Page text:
Famous for its hot springs and majestic mountain setting, Banff National Park is the most popular destination for visitors to the Canadian Rockies—and with good reason, it’s the birthplace of Canada’s national park system. The scenic splendors in adjacent Kootenay and Yoho National Parks, though, shouldn’t be missed. Smaller, quieter, yet over-flowing with thick wilderness, glistening lakes, rushing rivers, and jagged snowy peaks, lesser-known Kootenay and Yoho are no less picturesque than busy Banff.
Wildlife-watchers certainly won’t be disappointed in Kootenay and Yoho. Fewer crowds usually mean more animal sightings—particularly the “big ones” such as bear, moose, elk, and bighorn sheep. If you do encounter black bears chomping dandelions beside the road or bighorn sheep blocking an entire lane, carefully pull to the shoulder to observe and maintain a respectful distance. Disturbing wildlife and creating “animal jams” are safety violations not taken lightly by park rangers. Wildlife also comes on the smaller side in these parks; look for coyote, cougar, wolverine, pine martens, and marmots, too—that is if you can tear your eyes away from the panoramic peaks that fill the windshield.
To best take advantage of all the sights and scenery, enter the seamless Canadian Rocky Mountain Park system from the south at the Village of Radium Hot Springs. Follow Highway 93 through Kootenay, then head west on Trans-Canada Highway 1 toward Yoho. With plenty of campgrounds along the way, spend a few leisurely days enjoying the striking landscape. And always keep your binoculars and camera handy because you’ll definitely need them!
Kootenay National Park: “From cactus to glacier” best describes Kootenay National Park’s 543 square miles (876 km) of diverse landscape, ecology, and climate. At the south end, the temperature is relatively warm and dry; at the north end, it is fairly cool and moist. Connecting the two environs is the park’s main attraction—the 58 mile long (94 km) Banff-Windermere Highway (Route 93). Completed in 1922, this was the first motor road across the Canadian Rockies and is one long viewpoint after another! The land on either side of the road is just five miles wide, resulting in the park’s long, narrow shape. Along the way, you’ll pass hot springs to soak in, lakes and rivers to walk or picnic beside, and incredible mountain vistas.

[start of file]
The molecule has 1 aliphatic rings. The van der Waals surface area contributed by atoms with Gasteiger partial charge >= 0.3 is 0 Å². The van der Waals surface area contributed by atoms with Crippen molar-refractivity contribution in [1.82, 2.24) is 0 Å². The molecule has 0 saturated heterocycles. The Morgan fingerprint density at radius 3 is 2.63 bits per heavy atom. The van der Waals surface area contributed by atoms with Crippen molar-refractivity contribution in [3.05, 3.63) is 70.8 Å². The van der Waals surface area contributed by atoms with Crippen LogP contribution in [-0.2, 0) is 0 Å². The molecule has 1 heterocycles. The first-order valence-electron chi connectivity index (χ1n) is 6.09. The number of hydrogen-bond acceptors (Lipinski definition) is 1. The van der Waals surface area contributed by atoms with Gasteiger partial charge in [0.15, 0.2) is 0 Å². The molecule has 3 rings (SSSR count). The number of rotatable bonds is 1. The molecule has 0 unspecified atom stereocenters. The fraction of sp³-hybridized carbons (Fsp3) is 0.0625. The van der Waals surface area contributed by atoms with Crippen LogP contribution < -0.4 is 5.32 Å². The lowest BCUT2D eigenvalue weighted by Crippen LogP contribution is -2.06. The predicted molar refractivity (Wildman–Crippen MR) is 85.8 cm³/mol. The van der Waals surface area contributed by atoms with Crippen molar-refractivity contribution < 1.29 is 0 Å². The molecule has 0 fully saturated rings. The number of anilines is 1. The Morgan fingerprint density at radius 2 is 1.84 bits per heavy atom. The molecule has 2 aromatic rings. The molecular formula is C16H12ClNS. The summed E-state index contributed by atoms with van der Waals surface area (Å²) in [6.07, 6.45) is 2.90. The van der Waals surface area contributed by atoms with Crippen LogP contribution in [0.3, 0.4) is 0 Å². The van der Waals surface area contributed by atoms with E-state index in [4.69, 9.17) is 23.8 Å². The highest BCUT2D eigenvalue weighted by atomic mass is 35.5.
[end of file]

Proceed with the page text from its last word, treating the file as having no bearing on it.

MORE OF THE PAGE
Be sure to take advantage of the park’s many roadside pull-offs and panoramic overlooks. Each provides a unique vantage point from which to take a good long look at Kootenay’s natural diversity. Stretch your legs on the trail bordering sparkling Olive Lake at Sinclair Pass, and watch for shaggy, white mountain goats as you drive past the steep slopes of Mount Wardle. Marble Canyon is a picturesque stop. The glacier-sculpted limestone and dolomite canyon has been eroded to depths of 130 feet (37 meters) by rushing Tokumm Creek. As the canyon narrows, the water roars down through it in a series of falls. Kootenay’s literal 5,415-foot highlight (1,651 meters) is Vermilion Pass summit—the dividing line between the Pacific and Atlantic watersheds—better known as the Continental Divide. This point also marks the border between Kootenay and Banff National Parks.
One of the most unique stops in the park is at the Paint Pots. A short, scenic trail leads from a parking area over the Vermilion River to an unusual natural wonder—ponds of cold spring water stained red, orange, and mustard yellow by the iron-based mineral, ochre. Although it’s not exactly what you’d call “pretty” the site’s cultural and spiritual significance to the First Nations peoples is quite interesting. Early Natives believed that sacred animal spirits resided here and so they collected the ochre to use for pictographs, tipis, and as body paint for special ceremonies. The park probably even got its name, which means “places of hot waters” from these early tribes.
Part 2 of this article will cover a small portion of Banff National Park— Lake Louise — that you’ll drive through on the way to Yoho National Park (part 3). So if you haven’t thrown off the motorhome cover yet this year, it’s time to do just that and hit the road!
Kootenay National Park of Canada phone: (250) 347-9615
Western Hemisphere Travel Initiative information here.
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In addition to writing about her travels, Denise Seith is also a treasure hunter and loves a good latté. She and her husband own an online gold prospecting and metal detecting equipment store found at GoldRushTradingPost.com